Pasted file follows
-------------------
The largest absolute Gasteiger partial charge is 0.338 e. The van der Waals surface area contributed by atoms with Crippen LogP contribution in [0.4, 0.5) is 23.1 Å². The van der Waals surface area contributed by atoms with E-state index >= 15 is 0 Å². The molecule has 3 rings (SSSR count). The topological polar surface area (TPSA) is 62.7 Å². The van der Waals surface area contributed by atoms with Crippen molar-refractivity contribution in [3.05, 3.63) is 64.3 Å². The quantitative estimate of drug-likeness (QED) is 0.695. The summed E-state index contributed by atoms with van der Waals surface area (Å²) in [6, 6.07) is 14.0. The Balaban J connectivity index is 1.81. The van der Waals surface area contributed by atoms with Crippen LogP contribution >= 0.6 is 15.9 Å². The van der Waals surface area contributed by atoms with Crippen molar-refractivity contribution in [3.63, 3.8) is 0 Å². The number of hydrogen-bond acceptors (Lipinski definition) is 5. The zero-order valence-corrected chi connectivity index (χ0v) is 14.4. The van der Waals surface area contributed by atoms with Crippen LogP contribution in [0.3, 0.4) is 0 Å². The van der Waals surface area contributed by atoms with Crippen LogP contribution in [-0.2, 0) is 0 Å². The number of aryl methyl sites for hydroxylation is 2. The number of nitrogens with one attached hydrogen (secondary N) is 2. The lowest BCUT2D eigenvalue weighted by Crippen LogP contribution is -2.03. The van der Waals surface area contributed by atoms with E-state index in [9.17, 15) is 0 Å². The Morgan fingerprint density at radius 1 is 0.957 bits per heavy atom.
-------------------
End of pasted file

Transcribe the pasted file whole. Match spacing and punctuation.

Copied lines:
The largest absolute Gasteiger partial charge is 0.338 e. The van der Waals surface area contributed by atoms with Crippen LogP contribution in [0.4, 0.5) is 23.1 Å². The van der Waals surface area contributed by atoms with E-state index >= 15 is 0 Å². The molecule has 3 rings (SSSR count). The topological polar surface area (TPSA) is 62.7 Å². The van der Waals surface area contributed by atoms with Crippen molar-refractivity contribution in [3.05, 3.63) is 64.3 Å². The quantitative estimate of drug-likeness (QED) is 0.695. The summed E-state index contributed by atoms with van der Waals surface area (Å²) in [6, 6.07) is 14.0. The Balaban J connectivity index is 1.81. The van der Waals surface area contributed by atoms with Crippen LogP contribution >= 0.6 is 15.9 Å². The van der Waals surface area contributed by atoms with Crippen molar-refractivity contribution in [3.63, 3.8) is 0 Å². The number of hydrogen-bond acceptors (Lipinski definition) is 5. The zero-order valence-corrected chi connectivity index (χ0v) is 14.4. The van der Waals surface area contributed by atoms with Crippen LogP contribution in [0.3, 0.4) is 0 Å². The van der Waals surface area contributed by atoms with Crippen LogP contribution in [-0.2, 0) is 0 Å². The number of aryl methyl sites for hydroxylation is 2. The number of nitrogens with one attached hydrogen (secondary N) is 2. The lowest BCUT2D eigenvalue weighted by Crippen LogP contribution is -2.03. The van der Waals surface area contributed by atoms with E-state index in [9.17, 15) is 0 Å². The Morgan fingerprint density at radius 1 is 0.957 bits per heavy atom.